Odd Fellows Building and Auditorium

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Odd Fellows Building and Auditorium
HABS-ATL-OFBA-570648cr.jpg
Front and side elevations, 1979
Odd Fellows Building and Auditorium is located in Georgia (U.S. state)
Odd Fellows Building and Auditorium
Location Atlanta, Georgia
Coordinates 33°45′20″N 84°22′46″W / 33.75556°N 84.37944°W / 33.75556; -84.37944Coordinates: 33°45′20″N 84°22′46″W / 33.75556°N 84.37944°W / 33.75556; -84.37944
Built Building, 1912; Auditorium, 1913[2]
Architect William Augustus Edwards; Robert E. Pharrow, builder
Architectural style Tudor Revival, Other, Skyscraper
Governing body Private
NRHP Reference #

75000594

[1]
Added to NRHP May 2, 1975

The Odd Fellows Building and Auditorium, located at 228—250 Auburn Avenue, N.E. in the Sweet Auburn Historic District of Atlanta, Georgia, are historic buildings built in 1912 and 1913, respectively, as the headquarters of the District Grand Lodge No. 18, Jurisdiction of Georgia, of the Grand United Order of Oddfellows of America. B.S. Ingram was District Grand Master and Dr. William F. Penn was chairman of the building committee. Renowned Atlanta-based architect William Augustus Edwards designed the buildings, while Robert E. Pharrow was the contractor and M.B. Morton was superintendent of construction.[3] Booker T. Washington dedicated the Odd Fellows Building in 1912.[4]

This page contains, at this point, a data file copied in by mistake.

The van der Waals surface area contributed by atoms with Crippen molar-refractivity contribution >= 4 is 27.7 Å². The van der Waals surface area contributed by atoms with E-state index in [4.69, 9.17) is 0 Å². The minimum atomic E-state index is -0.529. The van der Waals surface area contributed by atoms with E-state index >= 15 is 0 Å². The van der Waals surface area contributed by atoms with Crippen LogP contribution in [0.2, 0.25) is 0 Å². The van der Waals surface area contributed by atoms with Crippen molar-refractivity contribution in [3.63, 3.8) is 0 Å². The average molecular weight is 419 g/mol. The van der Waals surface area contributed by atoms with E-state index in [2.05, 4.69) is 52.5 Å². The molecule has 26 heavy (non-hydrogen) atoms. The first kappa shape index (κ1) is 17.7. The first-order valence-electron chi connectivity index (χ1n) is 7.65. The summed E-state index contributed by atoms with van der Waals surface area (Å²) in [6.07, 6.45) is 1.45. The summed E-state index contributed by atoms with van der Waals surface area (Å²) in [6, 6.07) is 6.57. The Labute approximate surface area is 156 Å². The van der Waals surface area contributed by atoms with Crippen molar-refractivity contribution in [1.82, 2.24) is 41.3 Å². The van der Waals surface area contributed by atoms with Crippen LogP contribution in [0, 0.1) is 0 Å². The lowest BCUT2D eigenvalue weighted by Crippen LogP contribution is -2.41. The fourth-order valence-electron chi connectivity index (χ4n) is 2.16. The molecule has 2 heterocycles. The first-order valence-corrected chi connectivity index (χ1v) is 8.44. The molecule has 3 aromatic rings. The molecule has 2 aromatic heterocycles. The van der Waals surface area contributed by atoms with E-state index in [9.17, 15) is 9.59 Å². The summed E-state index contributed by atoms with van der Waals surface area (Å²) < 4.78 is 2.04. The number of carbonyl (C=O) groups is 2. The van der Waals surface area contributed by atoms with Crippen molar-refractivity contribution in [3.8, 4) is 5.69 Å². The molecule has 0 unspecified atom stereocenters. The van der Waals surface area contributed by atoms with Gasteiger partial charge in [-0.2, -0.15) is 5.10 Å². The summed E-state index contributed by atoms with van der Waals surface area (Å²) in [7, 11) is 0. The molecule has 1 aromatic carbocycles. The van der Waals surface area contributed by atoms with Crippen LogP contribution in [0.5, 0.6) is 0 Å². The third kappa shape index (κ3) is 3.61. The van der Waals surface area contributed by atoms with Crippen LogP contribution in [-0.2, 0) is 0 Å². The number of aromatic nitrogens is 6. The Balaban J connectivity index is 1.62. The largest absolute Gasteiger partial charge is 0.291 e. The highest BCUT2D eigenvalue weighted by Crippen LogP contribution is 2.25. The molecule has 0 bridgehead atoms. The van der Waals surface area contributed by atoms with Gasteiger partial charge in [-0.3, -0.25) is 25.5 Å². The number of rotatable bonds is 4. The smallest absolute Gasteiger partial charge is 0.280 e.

The Odd Fellows Building and Auditorium are closely linked with Benjamin Jefferson Davis, Sr. (1870–1945), Atlanta's most influential black journalist, who edited the Atlanta Independent, the official organ of District No. 18. He was District Grand Secretary and a member of the Building Committee when they were built.[4][5]

The Odd Fellows Building, called the Tower, is 6 stories high while the Auditorium next door, called the Annex, is 2 stories with an atrium that adds another 2 or 3 stories in height. Both are built of redbrick except for the first floor of the Tower which is stone. The Annex was used for many years as a movie house and was the only major venue in Atlanta where blacks could be seated on the main floor. In addition to providing meeting and office space for the Odd Fellows, the Tower provided office and store space for black-owned businesses and black professionals. Its flat roof was used for dances for many years.[3][4]

On May 2, 1975, both buildings were added to the National Register of Historic Places.

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